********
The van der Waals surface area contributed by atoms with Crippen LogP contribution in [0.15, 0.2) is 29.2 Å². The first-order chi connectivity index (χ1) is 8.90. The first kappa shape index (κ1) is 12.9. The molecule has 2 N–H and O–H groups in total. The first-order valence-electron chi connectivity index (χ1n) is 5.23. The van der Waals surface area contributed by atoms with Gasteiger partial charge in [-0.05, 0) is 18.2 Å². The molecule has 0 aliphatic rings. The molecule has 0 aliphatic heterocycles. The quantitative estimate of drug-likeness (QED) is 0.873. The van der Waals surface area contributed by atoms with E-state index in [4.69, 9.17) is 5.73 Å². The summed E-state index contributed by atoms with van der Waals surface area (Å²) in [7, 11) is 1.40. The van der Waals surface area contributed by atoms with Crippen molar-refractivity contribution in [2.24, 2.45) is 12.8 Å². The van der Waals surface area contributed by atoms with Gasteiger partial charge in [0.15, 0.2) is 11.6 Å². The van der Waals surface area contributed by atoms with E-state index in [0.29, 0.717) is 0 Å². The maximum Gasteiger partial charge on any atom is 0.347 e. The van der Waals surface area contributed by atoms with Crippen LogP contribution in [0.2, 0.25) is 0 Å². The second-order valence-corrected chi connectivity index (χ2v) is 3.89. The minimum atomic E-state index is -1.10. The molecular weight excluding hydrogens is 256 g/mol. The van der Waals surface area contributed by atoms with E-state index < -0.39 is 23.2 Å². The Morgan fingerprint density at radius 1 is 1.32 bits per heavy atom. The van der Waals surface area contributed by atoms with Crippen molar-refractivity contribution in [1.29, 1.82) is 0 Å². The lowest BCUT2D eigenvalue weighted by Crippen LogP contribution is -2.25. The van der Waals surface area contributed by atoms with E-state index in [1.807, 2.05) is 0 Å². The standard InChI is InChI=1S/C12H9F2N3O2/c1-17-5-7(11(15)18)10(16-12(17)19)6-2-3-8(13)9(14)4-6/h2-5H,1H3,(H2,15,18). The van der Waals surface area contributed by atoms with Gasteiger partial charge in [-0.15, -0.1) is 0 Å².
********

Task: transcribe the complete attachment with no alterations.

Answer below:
The van der Waals surface area contributed by atoms with Crippen LogP contribution in [0.15, 0.2) is 29.2 Å². The first-order chi connectivity index (χ1) is 8.90. The first kappa shape index (κ1) is 12.9. The molecule has 2 N–H and O–H groups in total. The first-order valence-electron chi connectivity index (χ1n) is 5.23. The van der Waals surface area contributed by atoms with Gasteiger partial charge in [-0.05, 0) is 18.2 Å². The molecule has 0 aliphatic rings. The molecule has 0 aliphatic heterocycles. The quantitative estimate of drug-likeness (QED) is 0.873. The van der Waals surface area contributed by atoms with E-state index in [4.69, 9.17) is 5.73 Å². The summed E-state index contributed by atoms with van der Waals surface area (Å²) in [7, 11) is 1.40. The van der Waals surface area contributed by atoms with Crippen molar-refractivity contribution in [2.24, 2.45) is 12.8 Å². The van der Waals surface area contributed by atoms with Gasteiger partial charge in [0.15, 0.2) is 11.6 Å². The van der Waals surface area contributed by atoms with E-state index in [0.29, 0.717) is 0 Å². The maximum Gasteiger partial charge on any atom is 0.347 e. The van der Waals surface area contributed by atoms with Crippen LogP contribution in [0.2, 0.25) is 0 Å². The second-order valence-corrected chi connectivity index (χ2v) is 3.89. The minimum atomic E-state index is -1.10. The molecular weight excluding hydrogens is 256 g/mol. The van der Waals surface area contributed by atoms with E-state index < -0.39 is 23.2 Å². The Morgan fingerprint density at radius 1 is 1.32 bits per heavy atom. The van der Waals surface area contributed by atoms with Crippen molar-refractivity contribution in [1.29, 1.82) is 0 Å². The lowest BCUT2D eigenvalue weighted by Crippen LogP contribution is -2.25. The van der Waals surface area contributed by atoms with E-state index in [1.807, 2.05) is 0 Å². The standard InChI is InChI=1S/C12H9F2N3O2/c1-17-5-7(11(15)18)10(16-12(17)19)6-2-3-8(13)9(14)4-6/h2-5H,1H3,(H2,15,18). The van der Waals surface area contributed by atoms with Gasteiger partial charge in [-0.15, -0.1) is 0 Å².